The Private Finance Initiative (PFI) is now established as a major form of Government procurement. It is used to procure a wide range of public services, including hospitals, prisons, roads, computer systems and Government accommodation. There are over 400 PFI contracts currently in force committing departments to future finance expenditure of around £100 billion.
Although there is now considerable experience of the PFI procurement process, there is much less experience of the issues that arise once the contract has been let. Most PFI contracts are still in their early stages. It is important, therefore, that initial lessons arising from the management of these contracts, some of which relate to how the contracts were procured, are identified and disseminated quickly to authorities so that they can be taken into account in current and future projects.
This report highlights key issues which authorities need to keep in mind when developing and managing relationships with private sector PFI contractors.
Our study has been based on surveys of authorities and contractors responsible for managing 121 PFI projects where contracts had been let prior to 2000. It is the first major examination of central government PFI projects in progress. The key question we have sought to answer is whether authorities manage their PFI relationships to secure a successful partnership. A successful partnership allows the participants to work together to achieve their objectives to their mutual benefit: the public sector receives a service that represents value for money; and the contractor delivers that service for a reasonable return.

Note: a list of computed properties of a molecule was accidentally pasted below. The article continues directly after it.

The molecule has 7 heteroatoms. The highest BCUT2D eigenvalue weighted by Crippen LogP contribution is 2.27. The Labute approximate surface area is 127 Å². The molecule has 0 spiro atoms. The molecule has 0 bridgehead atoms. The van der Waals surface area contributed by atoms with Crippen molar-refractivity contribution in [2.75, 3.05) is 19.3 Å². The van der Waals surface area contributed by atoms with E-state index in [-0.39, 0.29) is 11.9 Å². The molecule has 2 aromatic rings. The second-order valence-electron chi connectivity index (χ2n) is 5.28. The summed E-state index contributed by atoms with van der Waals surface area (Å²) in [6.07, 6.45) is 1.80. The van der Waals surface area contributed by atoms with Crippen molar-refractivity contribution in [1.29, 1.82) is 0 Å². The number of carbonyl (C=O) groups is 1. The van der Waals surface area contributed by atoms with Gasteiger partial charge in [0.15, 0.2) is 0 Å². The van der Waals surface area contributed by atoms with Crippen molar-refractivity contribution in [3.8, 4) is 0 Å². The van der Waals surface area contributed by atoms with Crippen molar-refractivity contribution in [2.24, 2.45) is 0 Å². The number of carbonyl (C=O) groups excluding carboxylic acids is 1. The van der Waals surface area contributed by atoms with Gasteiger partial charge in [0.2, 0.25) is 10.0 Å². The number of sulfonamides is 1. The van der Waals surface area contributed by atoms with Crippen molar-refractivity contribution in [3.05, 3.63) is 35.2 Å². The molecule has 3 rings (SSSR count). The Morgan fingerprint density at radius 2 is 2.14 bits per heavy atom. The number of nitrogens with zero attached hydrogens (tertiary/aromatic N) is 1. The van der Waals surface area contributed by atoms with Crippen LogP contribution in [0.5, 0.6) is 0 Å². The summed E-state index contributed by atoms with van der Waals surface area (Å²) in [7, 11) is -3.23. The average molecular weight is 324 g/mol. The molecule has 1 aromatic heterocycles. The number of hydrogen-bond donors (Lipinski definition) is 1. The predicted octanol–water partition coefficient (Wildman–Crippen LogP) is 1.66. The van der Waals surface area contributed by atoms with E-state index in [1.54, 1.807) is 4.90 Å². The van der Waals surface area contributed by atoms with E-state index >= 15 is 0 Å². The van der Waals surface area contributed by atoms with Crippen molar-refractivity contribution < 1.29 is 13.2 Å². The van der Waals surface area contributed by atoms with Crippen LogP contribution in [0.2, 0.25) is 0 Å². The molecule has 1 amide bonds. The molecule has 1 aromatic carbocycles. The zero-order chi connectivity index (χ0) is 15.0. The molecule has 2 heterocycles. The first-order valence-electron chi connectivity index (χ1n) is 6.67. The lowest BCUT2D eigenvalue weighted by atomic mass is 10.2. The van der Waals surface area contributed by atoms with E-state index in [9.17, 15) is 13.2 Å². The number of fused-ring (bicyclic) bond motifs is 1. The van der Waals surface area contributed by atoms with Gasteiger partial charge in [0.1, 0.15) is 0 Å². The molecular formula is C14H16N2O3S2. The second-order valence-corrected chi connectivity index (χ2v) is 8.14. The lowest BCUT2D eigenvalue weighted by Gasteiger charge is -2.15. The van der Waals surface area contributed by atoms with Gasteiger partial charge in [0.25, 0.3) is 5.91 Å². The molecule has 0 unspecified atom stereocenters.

The methodology we adopted to undertake the study, which included obtaining views from contractors as well as authorities, is set out in Appendix 1. The information presented in this report is based, except where otherwise stated, on the views of the authorities and contractors at the time of our survey (late 2000). Details of the projects surveyed are set out in Appendix 2. In the course of our study we also obtained the views of the Office of Government Commerce and various other public and private sector bodies active in the PFI field. We are grateful to all those who responded to our survey and contributed their views as our study progressed.
The study focussed on how authorities and contractors were managing the PFI contracts they had entered into. But how easy it is to create a successful partnership often depends on decisions made during, and often early in, the procurement process. Although this study did not examine in detail how the authorities procured their projects some of the results of our survey identified issues relevant to the procurement process.